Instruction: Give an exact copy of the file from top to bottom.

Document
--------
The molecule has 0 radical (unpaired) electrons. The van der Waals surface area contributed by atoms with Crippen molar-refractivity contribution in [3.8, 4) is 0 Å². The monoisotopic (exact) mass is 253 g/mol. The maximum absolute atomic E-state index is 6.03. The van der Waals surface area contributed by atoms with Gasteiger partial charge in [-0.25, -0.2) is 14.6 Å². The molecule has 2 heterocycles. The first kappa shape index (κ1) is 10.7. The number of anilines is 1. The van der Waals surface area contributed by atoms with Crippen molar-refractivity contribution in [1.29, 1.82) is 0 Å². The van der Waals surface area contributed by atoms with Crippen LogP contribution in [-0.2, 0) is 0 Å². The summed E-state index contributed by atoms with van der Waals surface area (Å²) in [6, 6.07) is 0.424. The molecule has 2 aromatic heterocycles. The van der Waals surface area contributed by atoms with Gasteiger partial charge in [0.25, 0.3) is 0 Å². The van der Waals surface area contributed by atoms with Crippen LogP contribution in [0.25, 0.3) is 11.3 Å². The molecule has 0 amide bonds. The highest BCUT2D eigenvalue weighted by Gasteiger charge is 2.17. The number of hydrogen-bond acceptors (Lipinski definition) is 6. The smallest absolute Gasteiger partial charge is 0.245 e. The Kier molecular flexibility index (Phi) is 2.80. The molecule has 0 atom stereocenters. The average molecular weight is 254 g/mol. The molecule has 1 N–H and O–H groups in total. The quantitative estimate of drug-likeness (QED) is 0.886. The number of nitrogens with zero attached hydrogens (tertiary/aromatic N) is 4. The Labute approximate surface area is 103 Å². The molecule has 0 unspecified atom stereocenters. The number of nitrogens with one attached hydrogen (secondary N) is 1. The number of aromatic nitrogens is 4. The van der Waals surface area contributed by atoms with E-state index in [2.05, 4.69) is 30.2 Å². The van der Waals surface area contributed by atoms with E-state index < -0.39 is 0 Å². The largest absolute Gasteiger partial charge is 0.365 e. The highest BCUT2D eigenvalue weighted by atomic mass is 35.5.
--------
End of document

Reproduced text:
The molecule has 0 radical (unpaired) electrons. The van der Waals surface area contributed by atoms with Crippen molar-refractivity contribution in [3.8, 4) is 0 Å². The monoisotopic (exact) mass is 253 g/mol. The maximum absolute atomic E-state index is 6.03. The van der Waals surface area contributed by atoms with Gasteiger partial charge in [-0.25, -0.2) is 14.6 Å². The molecule has 2 heterocycles. The first kappa shape index (κ1) is 10.7. The number of anilines is 1. The van der Waals surface area contributed by atoms with Crippen molar-refractivity contribution in [1.29, 1.82) is 0 Å². The van der Waals surface area contributed by atoms with Crippen LogP contribution in [-0.2, 0) is 0 Å². The summed E-state index contributed by atoms with van der Waals surface area (Å²) in [6, 6.07) is 0.424. The molecule has 2 aromatic heterocycles. The van der Waals surface area contributed by atoms with Gasteiger partial charge in [0.25, 0.3) is 0 Å². The van der Waals surface area contributed by atoms with Crippen LogP contribution in [0.25, 0.3) is 11.3 Å². The molecule has 0 amide bonds. The highest BCUT2D eigenvalue weighted by Gasteiger charge is 2.17. The number of hydrogen-bond acceptors (Lipinski definition) is 6. The smallest absolute Gasteiger partial charge is 0.245 e. The Kier molecular flexibility index (Phi) is 2.80. The molecule has 0 atom stereocenters. The average molecular weight is 254 g/mol. The molecule has 1 N–H and O–H groups in total. The quantitative estimate of drug-likeness (QED) is 0.886. The number of nitrogens with zero attached hydrogens (tertiary/aromatic N) is 4. The Labute approximate surface area is 103 Å². The molecule has 0 unspecified atom stereocenters. The number of nitrogens with one attached hydrogen (secondary N) is 1. The number of aromatic nitrogens is 4. The van der Waals surface area contributed by atoms with E-state index in [2.05, 4.69) is 30.2 Å². The van der Waals surface area contributed by atoms with E-state index < -0.39 is 0 Å². The largest absolute Gasteiger partial charge is 0.365 e. The highest BCUT2D eigenvalue weighted by atomic mass is 35.5.